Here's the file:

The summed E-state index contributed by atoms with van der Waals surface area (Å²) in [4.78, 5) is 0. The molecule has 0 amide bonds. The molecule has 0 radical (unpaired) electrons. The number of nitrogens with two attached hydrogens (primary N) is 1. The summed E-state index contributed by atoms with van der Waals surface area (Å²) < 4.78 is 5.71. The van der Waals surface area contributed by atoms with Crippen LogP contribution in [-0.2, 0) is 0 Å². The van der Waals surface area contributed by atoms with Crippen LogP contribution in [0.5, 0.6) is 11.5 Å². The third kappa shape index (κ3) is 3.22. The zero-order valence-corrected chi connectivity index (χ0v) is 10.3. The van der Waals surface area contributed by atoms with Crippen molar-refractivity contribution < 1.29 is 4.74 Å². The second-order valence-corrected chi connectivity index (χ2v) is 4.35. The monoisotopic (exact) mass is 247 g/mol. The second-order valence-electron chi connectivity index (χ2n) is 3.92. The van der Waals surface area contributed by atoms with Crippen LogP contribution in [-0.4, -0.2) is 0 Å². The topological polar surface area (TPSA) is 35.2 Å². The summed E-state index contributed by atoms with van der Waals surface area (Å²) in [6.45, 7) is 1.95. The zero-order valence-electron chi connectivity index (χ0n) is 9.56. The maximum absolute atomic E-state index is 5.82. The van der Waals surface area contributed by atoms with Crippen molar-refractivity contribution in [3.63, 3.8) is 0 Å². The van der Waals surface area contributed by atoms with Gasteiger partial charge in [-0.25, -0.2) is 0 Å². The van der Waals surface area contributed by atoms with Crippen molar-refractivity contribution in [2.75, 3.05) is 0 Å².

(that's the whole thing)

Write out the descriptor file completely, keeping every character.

The summed E-state index contributed by atoms with van der Waals surface area (Å²) in [4.78, 5) is 0. The molecule has 0 amide bonds. The molecule has 0 radical (unpaired) electrons. The number of nitrogens with two attached hydrogens (primary N) is 1. The summed E-state index contributed by atoms with van der Waals surface area (Å²) < 4.78 is 5.71. The van der Waals surface area contributed by atoms with Crippen LogP contribution in [-0.2, 0) is 0 Å². The van der Waals surface area contributed by atoms with Crippen LogP contribution in [0.5, 0.6) is 11.5 Å². The third kappa shape index (κ3) is 3.22. The zero-order valence-corrected chi connectivity index (χ0v) is 10.3. The van der Waals surface area contributed by atoms with Crippen molar-refractivity contribution < 1.29 is 4.74 Å². The second-order valence-corrected chi connectivity index (χ2v) is 4.35. The monoisotopic (exact) mass is 247 g/mol. The second-order valence-electron chi connectivity index (χ2n) is 3.92. The van der Waals surface area contributed by atoms with Crippen LogP contribution in [-0.4, -0.2) is 0 Å². The topological polar surface area (TPSA) is 35.2 Å². The summed E-state index contributed by atoms with van der Waals surface area (Å²) in [6.45, 7) is 1.95. The zero-order valence-electron chi connectivity index (χ0n) is 9.56. The maximum absolute atomic E-state index is 5.82. The van der Waals surface area contributed by atoms with Crippen molar-refractivity contribution in [3.63, 3.8) is 0 Å². The van der Waals surface area contributed by atoms with Gasteiger partial charge in [-0.25, -0.2) is 0 Å². The van der Waals surface area contributed by atoms with Crippen molar-refractivity contribution in [2.75, 3.05) is 0 Å².